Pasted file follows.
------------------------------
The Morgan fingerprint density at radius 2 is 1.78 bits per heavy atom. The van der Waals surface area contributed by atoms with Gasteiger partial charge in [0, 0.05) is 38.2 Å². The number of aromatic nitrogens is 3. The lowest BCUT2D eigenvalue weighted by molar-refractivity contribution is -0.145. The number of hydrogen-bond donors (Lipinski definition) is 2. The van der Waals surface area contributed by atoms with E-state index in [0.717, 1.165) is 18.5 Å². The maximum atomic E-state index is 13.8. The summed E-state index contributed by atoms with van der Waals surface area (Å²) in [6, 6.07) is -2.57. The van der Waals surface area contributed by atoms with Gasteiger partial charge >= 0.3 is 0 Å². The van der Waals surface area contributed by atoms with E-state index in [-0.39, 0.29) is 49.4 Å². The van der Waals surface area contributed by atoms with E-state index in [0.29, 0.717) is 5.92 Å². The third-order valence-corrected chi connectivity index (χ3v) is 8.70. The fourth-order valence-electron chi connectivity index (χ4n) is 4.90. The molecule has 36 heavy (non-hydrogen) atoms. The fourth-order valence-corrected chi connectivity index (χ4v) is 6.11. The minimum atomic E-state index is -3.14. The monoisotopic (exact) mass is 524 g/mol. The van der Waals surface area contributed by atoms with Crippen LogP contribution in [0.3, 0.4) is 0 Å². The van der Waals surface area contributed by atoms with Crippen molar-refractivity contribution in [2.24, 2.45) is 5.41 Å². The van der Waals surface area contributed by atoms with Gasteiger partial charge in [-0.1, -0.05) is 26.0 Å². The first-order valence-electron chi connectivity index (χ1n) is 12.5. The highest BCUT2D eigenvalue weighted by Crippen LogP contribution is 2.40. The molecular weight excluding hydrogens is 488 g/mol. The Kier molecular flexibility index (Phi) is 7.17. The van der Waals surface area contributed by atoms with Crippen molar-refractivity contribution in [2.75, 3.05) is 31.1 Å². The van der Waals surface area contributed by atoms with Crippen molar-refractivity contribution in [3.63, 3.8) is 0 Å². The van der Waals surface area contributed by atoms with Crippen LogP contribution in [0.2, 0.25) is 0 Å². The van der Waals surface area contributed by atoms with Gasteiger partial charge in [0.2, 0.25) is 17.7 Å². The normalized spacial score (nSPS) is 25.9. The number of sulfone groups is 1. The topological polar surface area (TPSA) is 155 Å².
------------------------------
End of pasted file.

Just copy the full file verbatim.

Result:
The Morgan fingerprint density at radius 2 is 1.78 bits per heavy atom. The van der Waals surface area contributed by atoms with Gasteiger partial charge in [0, 0.05) is 38.2 Å². The number of aromatic nitrogens is 3. The lowest BCUT2D eigenvalue weighted by molar-refractivity contribution is -0.145. The number of hydrogen-bond donors (Lipinski definition) is 2. The van der Waals surface area contributed by atoms with E-state index in [0.717, 1.165) is 18.5 Å². The maximum atomic E-state index is 13.8. The summed E-state index contributed by atoms with van der Waals surface area (Å²) in [6, 6.07) is -2.57. The van der Waals surface area contributed by atoms with Gasteiger partial charge >= 0.3 is 0 Å². The van der Waals surface area contributed by atoms with E-state index in [-0.39, 0.29) is 49.4 Å². The van der Waals surface area contributed by atoms with E-state index in [0.29, 0.717) is 5.92 Å². The third-order valence-corrected chi connectivity index (χ3v) is 8.70. The fourth-order valence-electron chi connectivity index (χ4n) is 4.90. The molecule has 36 heavy (non-hydrogen) atoms. The fourth-order valence-corrected chi connectivity index (χ4v) is 6.11. The minimum atomic E-state index is -3.14. The monoisotopic (exact) mass is 524 g/mol. The van der Waals surface area contributed by atoms with Crippen LogP contribution in [0.3, 0.4) is 0 Å². The van der Waals surface area contributed by atoms with Crippen molar-refractivity contribution in [2.24, 2.45) is 5.41 Å². The van der Waals surface area contributed by atoms with Gasteiger partial charge in [-0.1, -0.05) is 26.0 Å². The first-order valence-electron chi connectivity index (χ1n) is 12.5. The highest BCUT2D eigenvalue weighted by Crippen LogP contribution is 2.40. The molecular weight excluding hydrogens is 488 g/mol. The Kier molecular flexibility index (Phi) is 7.17. The van der Waals surface area contributed by atoms with Crippen molar-refractivity contribution in [2.75, 3.05) is 31.1 Å². The van der Waals surface area contributed by atoms with Crippen molar-refractivity contribution in [3.63, 3.8) is 0 Å². The van der Waals surface area contributed by atoms with Crippen LogP contribution in [0.2, 0.25) is 0 Å². The van der Waals surface area contributed by atoms with Gasteiger partial charge in [0.2, 0.25) is 17.7 Å². The normalized spacial score (nSPS) is 25.9. The number of sulfone groups is 1. The topological polar surface area (TPSA) is 155 Å².